Despite constitutional guarantees of freedom of speech and the press, independent journalists continue to face harassment and intimidation, selective tax audits, and denial of access to state printing facilities. The penal code criminalizes publicly defaming or insulting a person's honor or reputation. Consequently, journalists often avoid reporting on sensitive political issues, including corruption, and directly criticizing the president and other senior officials. The government controls most printing presses, newsprint supplies, and broadcasting facilities. Most television stations are state owned or only nominally independent, and the process of obtaining broadcast licenses is cumbersome. According to the U.S. State Department, the government blocked access to several internet sites in 2005, including one belonging to Dodojon Atoulloev, an opposition journalist based in Moscow.
Dozens of journalists were murdered during the country's five-year civil war in the 1990s, and most of the cases have not been solved. In January 2004, the prosecutor-general's office announced that it had established a special group to investigate the killings. However, according to the press freedom watchdog group Committee to Protect Journalists, the group had not achieved any results as of late 2005.
Independent and opposition journalists and media outlets faced growing government pressure in advance of the February 2005 parliamentary elections. In January, the authorities shut down the printing house Kayhon – which had published opposition newspapers, including Ruzi Nav and Nerui Sukhan – for alleged license violations. The editor of the defunct Nerui Sukhan was convicted in August of illegally using electricity for his press advocacy group's printing house; he was sentenced to two years of corrective labor. The authorities ordered the closure of two private television stations, Guli Bodom and Somonien, in April and May, respectively; Guli Bodom resumed broadcasting in July, but Somonien remained closed. Press freedom advocates regarded the closures of the stations – which were among the few that had provided opposition candidates airtime – as politically motivated. Independent reporter Jumaboy Tolibov was sentenced in July to two years in prison on charges including hooliganism and trespassing; although his sentence was partially overturned in October, he remained in custody as of November 30.
The government generally respects religious freedom in this predominantly Muslim country, although it imposes some restrictions. Religious communities must register with the State Committee on Religious Affairs, a process sometimes used to control religious and political activities. The authorities monitor the activities of religious institutions to keep them from becoming overtly political. There were reportedly no arrests of high-profile Muslims during the year. According to the U.S. State Department, the Tajik government does not restrict academic freedom.
The government at times restricts freedom of assembly and association. Local government committee approval is required to hold public demonstrations. Unapproved protests are rare because of the fear of reprisal from the authorities and concerns about a return to the political unrest of the civil war period. All nongovernmental organizations (NGOs) must register with the Ministry of Justice. A number of NGOs operate in the country without restrictions. However, following the recent political upheavals in several post-Soviet countries, which the Tajik government perceived to have been at least partly the result of intervention by foreign-backed organizations, the authorities became increasingly wary of foreign-funded NGOs in 2005. As of April, all foreign embassies and international NGOs were required to notify the Tajik government about any meetings with local political and civil society activists.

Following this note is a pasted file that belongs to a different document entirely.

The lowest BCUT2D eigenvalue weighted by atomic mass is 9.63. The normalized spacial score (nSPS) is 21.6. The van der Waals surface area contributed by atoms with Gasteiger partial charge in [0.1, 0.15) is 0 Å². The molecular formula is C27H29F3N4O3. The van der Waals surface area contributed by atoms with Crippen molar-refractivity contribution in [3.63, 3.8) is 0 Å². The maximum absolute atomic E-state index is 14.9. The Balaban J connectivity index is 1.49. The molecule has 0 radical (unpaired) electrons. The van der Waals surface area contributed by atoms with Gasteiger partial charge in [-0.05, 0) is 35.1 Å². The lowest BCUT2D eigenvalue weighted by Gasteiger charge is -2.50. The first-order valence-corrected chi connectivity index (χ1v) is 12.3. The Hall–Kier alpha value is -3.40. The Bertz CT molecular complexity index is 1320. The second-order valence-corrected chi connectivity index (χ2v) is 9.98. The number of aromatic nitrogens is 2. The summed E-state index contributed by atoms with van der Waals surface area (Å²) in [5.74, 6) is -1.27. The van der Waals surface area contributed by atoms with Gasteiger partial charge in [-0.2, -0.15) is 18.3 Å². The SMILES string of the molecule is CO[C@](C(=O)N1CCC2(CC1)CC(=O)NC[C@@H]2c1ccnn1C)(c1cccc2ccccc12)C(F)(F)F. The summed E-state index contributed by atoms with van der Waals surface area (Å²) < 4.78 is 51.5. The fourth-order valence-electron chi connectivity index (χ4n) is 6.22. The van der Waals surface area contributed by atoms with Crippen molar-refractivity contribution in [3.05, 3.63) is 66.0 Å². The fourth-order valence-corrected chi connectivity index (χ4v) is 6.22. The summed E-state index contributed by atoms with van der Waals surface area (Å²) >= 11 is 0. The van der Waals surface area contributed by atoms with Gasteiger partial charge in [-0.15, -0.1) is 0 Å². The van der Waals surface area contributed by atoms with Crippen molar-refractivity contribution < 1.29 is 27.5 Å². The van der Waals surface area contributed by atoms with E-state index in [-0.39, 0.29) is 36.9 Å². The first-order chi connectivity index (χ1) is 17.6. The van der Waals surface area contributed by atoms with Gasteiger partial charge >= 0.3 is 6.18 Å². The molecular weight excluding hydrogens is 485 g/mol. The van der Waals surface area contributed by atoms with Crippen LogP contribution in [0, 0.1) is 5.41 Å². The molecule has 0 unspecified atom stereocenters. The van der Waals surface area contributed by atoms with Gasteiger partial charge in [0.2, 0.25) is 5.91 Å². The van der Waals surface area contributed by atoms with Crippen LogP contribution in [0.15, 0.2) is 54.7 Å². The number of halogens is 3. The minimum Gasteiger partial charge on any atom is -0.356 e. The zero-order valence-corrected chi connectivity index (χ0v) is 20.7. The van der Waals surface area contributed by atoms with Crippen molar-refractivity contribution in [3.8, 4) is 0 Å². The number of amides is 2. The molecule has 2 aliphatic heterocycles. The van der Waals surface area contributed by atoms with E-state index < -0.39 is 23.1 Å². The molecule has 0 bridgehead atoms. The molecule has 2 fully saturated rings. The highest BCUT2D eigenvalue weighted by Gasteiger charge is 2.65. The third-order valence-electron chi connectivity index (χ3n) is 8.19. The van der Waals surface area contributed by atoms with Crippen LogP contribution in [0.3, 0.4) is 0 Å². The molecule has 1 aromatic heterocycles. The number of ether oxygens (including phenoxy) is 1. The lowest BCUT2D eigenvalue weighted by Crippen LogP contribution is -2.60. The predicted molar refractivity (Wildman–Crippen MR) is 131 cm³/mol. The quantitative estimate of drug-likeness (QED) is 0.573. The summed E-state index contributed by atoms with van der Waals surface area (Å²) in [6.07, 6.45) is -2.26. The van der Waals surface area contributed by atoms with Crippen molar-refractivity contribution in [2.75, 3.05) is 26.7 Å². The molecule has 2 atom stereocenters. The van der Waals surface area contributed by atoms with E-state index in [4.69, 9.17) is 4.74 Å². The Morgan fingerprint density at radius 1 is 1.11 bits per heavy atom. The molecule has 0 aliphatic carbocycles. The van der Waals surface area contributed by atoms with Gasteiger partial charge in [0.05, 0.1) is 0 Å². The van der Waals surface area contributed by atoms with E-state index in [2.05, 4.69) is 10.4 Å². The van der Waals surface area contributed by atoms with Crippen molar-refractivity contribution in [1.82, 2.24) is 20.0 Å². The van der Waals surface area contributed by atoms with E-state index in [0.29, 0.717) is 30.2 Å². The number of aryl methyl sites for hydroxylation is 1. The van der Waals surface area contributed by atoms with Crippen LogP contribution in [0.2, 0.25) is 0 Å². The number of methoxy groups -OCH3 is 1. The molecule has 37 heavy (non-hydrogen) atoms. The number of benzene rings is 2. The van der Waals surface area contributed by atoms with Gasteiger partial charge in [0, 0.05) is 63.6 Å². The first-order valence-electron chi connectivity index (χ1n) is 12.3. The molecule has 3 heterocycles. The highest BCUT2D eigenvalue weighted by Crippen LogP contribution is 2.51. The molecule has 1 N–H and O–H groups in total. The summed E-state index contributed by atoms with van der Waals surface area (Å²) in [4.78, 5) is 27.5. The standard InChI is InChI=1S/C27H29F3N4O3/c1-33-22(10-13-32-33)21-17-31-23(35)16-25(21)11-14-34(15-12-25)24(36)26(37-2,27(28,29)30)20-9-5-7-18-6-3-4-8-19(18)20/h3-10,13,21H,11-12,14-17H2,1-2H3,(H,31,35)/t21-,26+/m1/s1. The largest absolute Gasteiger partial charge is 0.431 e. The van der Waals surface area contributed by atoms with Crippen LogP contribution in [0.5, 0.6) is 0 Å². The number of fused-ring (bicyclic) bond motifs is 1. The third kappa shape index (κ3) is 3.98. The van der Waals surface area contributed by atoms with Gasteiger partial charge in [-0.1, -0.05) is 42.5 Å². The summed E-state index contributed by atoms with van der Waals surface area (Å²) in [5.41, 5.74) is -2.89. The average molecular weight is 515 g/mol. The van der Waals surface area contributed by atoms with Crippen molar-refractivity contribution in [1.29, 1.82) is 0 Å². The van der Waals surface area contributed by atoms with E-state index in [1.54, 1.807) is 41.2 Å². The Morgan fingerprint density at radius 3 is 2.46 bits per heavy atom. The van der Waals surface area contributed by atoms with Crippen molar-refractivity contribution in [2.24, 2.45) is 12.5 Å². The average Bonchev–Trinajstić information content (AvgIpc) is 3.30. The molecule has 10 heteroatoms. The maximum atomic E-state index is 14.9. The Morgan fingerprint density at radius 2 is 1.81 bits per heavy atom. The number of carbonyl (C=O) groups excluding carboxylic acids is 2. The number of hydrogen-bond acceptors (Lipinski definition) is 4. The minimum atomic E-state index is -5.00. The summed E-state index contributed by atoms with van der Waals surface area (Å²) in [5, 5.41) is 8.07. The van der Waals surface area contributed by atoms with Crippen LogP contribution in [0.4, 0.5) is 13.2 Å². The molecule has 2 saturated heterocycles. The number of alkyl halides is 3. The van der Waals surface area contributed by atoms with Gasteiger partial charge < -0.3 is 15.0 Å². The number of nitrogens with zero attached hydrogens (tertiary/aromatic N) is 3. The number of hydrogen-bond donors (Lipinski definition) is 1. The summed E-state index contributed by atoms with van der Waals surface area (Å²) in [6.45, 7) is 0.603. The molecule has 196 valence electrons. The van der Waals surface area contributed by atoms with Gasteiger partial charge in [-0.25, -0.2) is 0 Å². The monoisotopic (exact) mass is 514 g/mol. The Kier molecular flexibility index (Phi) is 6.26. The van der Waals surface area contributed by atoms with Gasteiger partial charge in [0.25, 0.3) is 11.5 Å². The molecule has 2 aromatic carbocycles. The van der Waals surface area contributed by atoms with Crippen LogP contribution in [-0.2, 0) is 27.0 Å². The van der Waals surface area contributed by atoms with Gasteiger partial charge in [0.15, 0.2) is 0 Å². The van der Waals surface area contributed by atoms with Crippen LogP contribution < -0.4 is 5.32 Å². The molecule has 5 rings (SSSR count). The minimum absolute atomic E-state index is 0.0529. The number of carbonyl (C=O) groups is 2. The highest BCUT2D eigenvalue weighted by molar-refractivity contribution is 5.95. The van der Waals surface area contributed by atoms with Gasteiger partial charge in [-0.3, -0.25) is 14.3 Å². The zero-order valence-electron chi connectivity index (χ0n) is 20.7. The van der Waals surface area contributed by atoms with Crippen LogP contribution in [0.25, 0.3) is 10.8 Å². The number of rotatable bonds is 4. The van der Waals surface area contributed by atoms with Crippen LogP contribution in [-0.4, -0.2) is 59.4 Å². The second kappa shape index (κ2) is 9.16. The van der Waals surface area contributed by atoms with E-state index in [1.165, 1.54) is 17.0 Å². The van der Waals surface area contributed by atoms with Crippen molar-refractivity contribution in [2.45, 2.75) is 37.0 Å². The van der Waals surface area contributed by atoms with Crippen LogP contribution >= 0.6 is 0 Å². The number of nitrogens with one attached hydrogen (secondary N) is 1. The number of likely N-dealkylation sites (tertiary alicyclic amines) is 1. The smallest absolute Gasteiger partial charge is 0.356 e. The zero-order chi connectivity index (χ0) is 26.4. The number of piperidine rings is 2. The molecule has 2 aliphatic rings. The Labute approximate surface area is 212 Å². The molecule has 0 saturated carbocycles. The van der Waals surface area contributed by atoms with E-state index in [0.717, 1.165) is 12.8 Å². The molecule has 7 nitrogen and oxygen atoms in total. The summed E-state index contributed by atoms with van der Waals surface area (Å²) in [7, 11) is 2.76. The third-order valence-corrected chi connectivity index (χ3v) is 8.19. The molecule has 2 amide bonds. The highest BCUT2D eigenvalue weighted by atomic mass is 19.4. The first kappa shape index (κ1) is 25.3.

Citizens have the legal right to form and join trade unions and to bargain collectively, which they do in practice. Although the law does not restrict the right to strike, no strikes occurred during the year, reportedly because workers fear government retaliation.
The judiciary is strongly influenced by the executive branch, as well as by some criminal groups. Many judges are poorly trained and inexperienced, and bribery is reportedly widespread. The government took some steps to address the problem during the year by arresting some corrupt judges and prosecutors. Police often conduct arbitrary arrests and beat detainees to extract confessions. Detainees are often refused access to legal counsel, and they frequently face lengthy pretrial detention. Conditions in prisons – which are overcrowded, unsanitary, and disease-ridden – are often life-threatening.
Most of the population live in poverty and survive on subsistence agriculture, remittances from relatives working abroad, mainly in Russia, and foreign humanitarian aid. Widespread corruption, patronage networks, regional affiliations, limited privatization of land and industry, and the narcotics trade restrict equality of opportunity and limit economic growth. Child labor, particularly on cotton farms, remains a problem.
Women are often sexually harassed in the workplace and continue to face traditional societal discrimination. Violence against women, including spousal abuse, is reportedly common, but cases reported to the authorities are rarely investigated. Tajikistan is a source and transit country for persons trafficked for prostitution. A 2004 law against human trafficking addresses prevention, protection of victims, and the prosecution of traffickers. According to the International Organization for Migration, 58 people were convicted of trafficking in 2005.